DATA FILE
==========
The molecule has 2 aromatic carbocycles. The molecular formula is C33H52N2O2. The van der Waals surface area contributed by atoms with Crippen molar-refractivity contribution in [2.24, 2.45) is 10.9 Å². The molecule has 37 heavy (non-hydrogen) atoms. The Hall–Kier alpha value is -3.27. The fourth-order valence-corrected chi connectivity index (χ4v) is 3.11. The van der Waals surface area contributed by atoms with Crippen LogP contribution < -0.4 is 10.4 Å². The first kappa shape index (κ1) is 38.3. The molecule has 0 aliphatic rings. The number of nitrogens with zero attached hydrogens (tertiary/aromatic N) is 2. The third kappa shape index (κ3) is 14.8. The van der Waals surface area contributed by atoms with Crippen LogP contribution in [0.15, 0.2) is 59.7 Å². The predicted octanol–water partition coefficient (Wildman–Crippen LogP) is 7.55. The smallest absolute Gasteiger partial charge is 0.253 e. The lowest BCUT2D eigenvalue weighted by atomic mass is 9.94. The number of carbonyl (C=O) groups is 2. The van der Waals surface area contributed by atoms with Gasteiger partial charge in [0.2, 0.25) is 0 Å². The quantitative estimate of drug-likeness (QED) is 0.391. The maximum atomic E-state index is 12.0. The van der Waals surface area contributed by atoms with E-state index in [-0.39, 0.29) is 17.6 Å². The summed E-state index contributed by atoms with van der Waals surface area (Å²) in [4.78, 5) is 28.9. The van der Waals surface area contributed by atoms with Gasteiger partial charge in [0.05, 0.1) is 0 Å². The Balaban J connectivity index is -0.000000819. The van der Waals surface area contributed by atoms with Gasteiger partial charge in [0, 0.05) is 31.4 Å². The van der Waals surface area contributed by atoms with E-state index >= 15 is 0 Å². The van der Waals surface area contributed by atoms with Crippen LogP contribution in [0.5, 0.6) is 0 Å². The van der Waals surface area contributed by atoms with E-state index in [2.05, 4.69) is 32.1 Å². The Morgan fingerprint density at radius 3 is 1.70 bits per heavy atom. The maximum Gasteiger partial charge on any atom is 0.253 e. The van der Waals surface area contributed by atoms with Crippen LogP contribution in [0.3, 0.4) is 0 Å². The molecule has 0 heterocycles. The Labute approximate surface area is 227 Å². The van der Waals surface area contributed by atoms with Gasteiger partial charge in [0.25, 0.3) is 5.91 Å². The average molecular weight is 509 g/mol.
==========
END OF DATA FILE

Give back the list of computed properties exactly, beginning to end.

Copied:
The molecule has 2 aromatic carbocycles. The molecular formula is C33H52N2O2. The van der Waals surface area contributed by atoms with Crippen molar-refractivity contribution in [2.24, 2.45) is 10.9 Å². The molecule has 37 heavy (non-hydrogen) atoms. The Hall–Kier alpha value is -3.27. The fourth-order valence-corrected chi connectivity index (χ4v) is 3.11. The van der Waals surface area contributed by atoms with Crippen LogP contribution < -0.4 is 10.4 Å². The first kappa shape index (κ1) is 38.3. The molecule has 0 aliphatic rings. The number of nitrogens with zero attached hydrogens (tertiary/aromatic N) is 2. The third kappa shape index (κ3) is 14.8. The van der Waals surface area contributed by atoms with Crippen LogP contribution in [0.15, 0.2) is 59.7 Å². The predicted octanol–water partition coefficient (Wildman–Crippen LogP) is 7.55. The smallest absolute Gasteiger partial charge is 0.253 e. The lowest BCUT2D eigenvalue weighted by atomic mass is 9.94. The number of carbonyl (C=O) groups is 2. The van der Waals surface area contributed by atoms with Gasteiger partial charge in [0.2, 0.25) is 0 Å². The quantitative estimate of drug-likeness (QED) is 0.391. The maximum atomic E-state index is 12.0. The van der Waals surface area contributed by atoms with E-state index in [-0.39, 0.29) is 17.6 Å². The summed E-state index contributed by atoms with van der Waals surface area (Å²) in [4.78, 5) is 28.9. The van der Waals surface area contributed by atoms with Gasteiger partial charge in [0.05, 0.1) is 0 Å². The Balaban J connectivity index is -0.000000819. The van der Waals surface area contributed by atoms with Gasteiger partial charge in [0, 0.05) is 31.4 Å². The van der Waals surface area contributed by atoms with E-state index >= 15 is 0 Å². The van der Waals surface area contributed by atoms with Crippen LogP contribution in [0.5, 0.6) is 0 Å². The van der Waals surface area contributed by atoms with E-state index in [2.05, 4.69) is 32.1 Å². The Morgan fingerprint density at radius 3 is 1.70 bits per heavy atom. The maximum Gasteiger partial charge on any atom is 0.253 e. The van der Waals surface area contributed by atoms with Crippen LogP contribution in [0.3, 0.4) is 0 Å². The molecule has 0 heterocycles. The Labute approximate surface area is 227 Å². The van der Waals surface area contributed by atoms with Gasteiger partial charge in [0.25, 0.3) is 5.91 Å². The average molecular weight is 509 g/mol.